When you hear the words ‘blood sugar management’ – do you immediately think about restrictive eating, pricking your finger to measure your blood before meals, or diabetes medications like insulin injections? 

Or do you think of feeling light-headed and faint and ‘hangry’ (so irritable that you have to eat something immediately – and usually sugary – to get back to feeling normal)? 

Or maybe you have heard that jumping on the paleo or keto diet will balance your blood sugar and help you lose weight, reverse diabetes or eliminate hypoglycemia?

There’s lots of info – and confusion –  about what blood sugar is and what relevance it has to your health.  So let’s sort out some facts and some context so you can make smarter choices about what you eat and why. 

What is blood sugar anyway?

Blood sugar level is the measure of the amount of glucose in your blood.  Glucose is what results when your body breaks down the carbohydrates you eat to use for fuel.  Sometimes the words sugar and glucose are used interchangeably when discussing levels in the blood and that’s okay for this discussion (although when referring to sugar or glucose in food – they are different).

Anyway….you need the right balance of sugar in your blood to fuel your brain and muscles.

The thing is, blood sugar levels can fluctuate.  A lot.  This fluctuation is the natural balance between actions that increase it and actions that decrease it.

Here’s what I mean: when you eat food that contain sugars or starches (carbs), your digestive system breaks them down to useable parts (glucose) and absorbs those into your blood.  When carbs are ingested, your body keeps blood sugar levels stable by secreting insulin.  Insulin’s job is to move excess sugar/glucose out of your bloodstream and into your muscle cells and other tissues for it to be used as energy.

Why keep blood sugar balanced

Your body wants your blood sugar to be at an optimal level.  It should be high enough so you’re not light-headed, fatigued, and irritable.  It should be low enough that your body isn’t scrambling to remove excess from the blood.

When blood sugar is too low, this is referred to as hypoglycemia.

When blood sugar is too high, it is referred to as hyperglycemia.  Prolonged periods of elevated blood sugar levels (chronic hyperglycemia) can lead to insulin resistance.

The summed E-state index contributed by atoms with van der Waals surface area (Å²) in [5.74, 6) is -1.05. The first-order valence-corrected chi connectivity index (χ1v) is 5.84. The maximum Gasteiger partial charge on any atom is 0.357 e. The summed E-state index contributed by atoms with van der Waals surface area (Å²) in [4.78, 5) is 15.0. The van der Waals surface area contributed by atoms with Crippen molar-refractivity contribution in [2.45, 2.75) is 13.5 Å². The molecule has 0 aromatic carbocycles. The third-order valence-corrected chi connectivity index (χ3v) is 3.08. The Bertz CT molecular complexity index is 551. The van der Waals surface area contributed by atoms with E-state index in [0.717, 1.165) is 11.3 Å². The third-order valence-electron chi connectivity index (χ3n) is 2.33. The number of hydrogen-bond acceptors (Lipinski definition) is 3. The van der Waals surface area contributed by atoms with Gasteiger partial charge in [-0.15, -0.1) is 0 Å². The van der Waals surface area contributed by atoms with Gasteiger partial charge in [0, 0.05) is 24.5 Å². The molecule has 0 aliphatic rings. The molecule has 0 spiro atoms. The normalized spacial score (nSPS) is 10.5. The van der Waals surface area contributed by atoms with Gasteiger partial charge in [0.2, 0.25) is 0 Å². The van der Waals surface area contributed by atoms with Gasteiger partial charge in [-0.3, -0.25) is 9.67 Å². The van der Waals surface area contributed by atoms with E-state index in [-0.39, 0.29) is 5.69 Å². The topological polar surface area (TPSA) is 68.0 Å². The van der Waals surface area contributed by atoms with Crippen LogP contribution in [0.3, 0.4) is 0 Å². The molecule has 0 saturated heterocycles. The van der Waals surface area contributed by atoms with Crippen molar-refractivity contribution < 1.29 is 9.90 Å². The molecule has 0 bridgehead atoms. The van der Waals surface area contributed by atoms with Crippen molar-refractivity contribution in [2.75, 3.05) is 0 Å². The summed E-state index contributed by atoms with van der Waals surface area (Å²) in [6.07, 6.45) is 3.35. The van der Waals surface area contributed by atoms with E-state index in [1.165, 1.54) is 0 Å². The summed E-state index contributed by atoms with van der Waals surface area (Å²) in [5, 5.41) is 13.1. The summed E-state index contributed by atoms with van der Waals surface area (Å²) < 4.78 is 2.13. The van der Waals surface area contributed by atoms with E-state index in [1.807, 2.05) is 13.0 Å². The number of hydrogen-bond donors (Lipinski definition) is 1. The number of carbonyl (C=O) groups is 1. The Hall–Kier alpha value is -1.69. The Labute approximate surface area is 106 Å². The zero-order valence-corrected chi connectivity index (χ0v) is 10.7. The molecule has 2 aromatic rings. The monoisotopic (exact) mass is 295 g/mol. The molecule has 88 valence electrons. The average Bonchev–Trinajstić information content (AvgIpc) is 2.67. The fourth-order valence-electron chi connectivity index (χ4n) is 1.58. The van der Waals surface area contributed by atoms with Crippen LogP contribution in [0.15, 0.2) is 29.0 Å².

Insulin resistance is when your cells are just so bored (because they are constantly overloaded) of the excess insulin that they start ignoring (resisting) it, and that keeps your blood sugar levels too high.

Insulin resistance and chronic hyperglycemia can eventually lead to diabetes and many other health concerns.  Conventional medicine tends to attack these issues with pharmaceuticals – but there is loads of evidence that proves that with dietary and lifestyle changes, these conditions can be reversed and you can keep your blood sugar at optimal levels.

Food for stable blood sugar

The simplest thing to do to balance your blood sugar is to reduce the amount of refined sugars and starches you eat. The vast majority of these carbs come in the form of processed and packaged foods, so sticking with whole, real foods for the most part will immediately benefit your blood sugar levels.

Remember, a lot of sugars are hidden in things as innocuous as salad dressings, ketchup, yogurt, skim milk, cereals, frozen dinners, deli meats, soups and sauces among others, so reading labels is Step one.  Look for words like: corn sweetener, corn syrup, dextrose, fructose, fruit juice concentrates, glucose, high-fructose corn syrup, invert sugar, lactose, maltose, malt syrup, raw sugar, sucrose, sugar syrup, cane crystals, cane sugar, crystalline fructose, evaporated cane juice, corn syrup solids, malt syrup.

Whew.  I know – a lot to sort out, right?  We’ll tackle nutrition and ingredient labels and sugar in future blog posts so stay tuned!

Step two: dump the sweetened drinks.  These include soft drinks (both sugar-sweetened and artificially sweetened because there is growing evidence that shows artificial sweeteners disrupt the gut flora leading to increased blood sugar levels), cocktails made with sugary mixes, café specialty coffee and tea drinks and even some of those ‘healthy’ fresh juices and smoothies.  A lot of those contain way too many fruits and too few balancing nutrients like protein, beneficial fats and fibre – all of which help offset the spiking of your blood sugar.